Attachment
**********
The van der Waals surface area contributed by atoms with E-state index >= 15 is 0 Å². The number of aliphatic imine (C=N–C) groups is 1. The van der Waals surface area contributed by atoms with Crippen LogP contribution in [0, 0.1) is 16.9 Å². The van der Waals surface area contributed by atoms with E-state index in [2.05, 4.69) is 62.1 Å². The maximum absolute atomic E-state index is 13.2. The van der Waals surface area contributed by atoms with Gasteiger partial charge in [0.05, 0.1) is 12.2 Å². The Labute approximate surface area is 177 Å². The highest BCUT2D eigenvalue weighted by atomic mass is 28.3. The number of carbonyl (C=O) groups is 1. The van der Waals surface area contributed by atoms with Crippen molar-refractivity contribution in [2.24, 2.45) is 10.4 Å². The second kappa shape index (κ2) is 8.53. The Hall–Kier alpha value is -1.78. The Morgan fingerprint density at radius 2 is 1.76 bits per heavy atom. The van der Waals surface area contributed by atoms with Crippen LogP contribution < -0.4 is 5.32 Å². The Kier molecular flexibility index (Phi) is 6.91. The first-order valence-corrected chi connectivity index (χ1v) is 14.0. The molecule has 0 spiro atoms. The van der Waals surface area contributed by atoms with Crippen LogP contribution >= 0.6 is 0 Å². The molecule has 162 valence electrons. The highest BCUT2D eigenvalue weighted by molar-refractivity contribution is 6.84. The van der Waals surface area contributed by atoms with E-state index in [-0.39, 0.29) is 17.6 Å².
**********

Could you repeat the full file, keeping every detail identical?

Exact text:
The van der Waals surface area contributed by atoms with E-state index >= 15 is 0 Å². The number of aliphatic imine (C=N–C) groups is 1. The van der Waals surface area contributed by atoms with Crippen LogP contribution in [0, 0.1) is 16.9 Å². The van der Waals surface area contributed by atoms with E-state index in [2.05, 4.69) is 62.1 Å². The maximum absolute atomic E-state index is 13.2. The van der Waals surface area contributed by atoms with Gasteiger partial charge in [0.05, 0.1) is 12.2 Å². The Labute approximate surface area is 177 Å². The highest BCUT2D eigenvalue weighted by atomic mass is 28.3. The number of carbonyl (C=O) groups is 1. The van der Waals surface area contributed by atoms with Crippen molar-refractivity contribution in [2.24, 2.45) is 10.4 Å². The second kappa shape index (κ2) is 8.53. The Hall–Kier alpha value is -1.78. The Morgan fingerprint density at radius 2 is 1.76 bits per heavy atom. The van der Waals surface area contributed by atoms with Crippen LogP contribution < -0.4 is 5.32 Å². The Kier molecular flexibility index (Phi) is 6.91. The first-order valence-corrected chi connectivity index (χ1v) is 14.0. The molecule has 0 spiro atoms. The van der Waals surface area contributed by atoms with Crippen LogP contribution >= 0.6 is 0 Å². The molecule has 162 valence electrons. The highest BCUT2D eigenvalue weighted by molar-refractivity contribution is 6.84. The van der Waals surface area contributed by atoms with E-state index in [-0.39, 0.29) is 17.6 Å².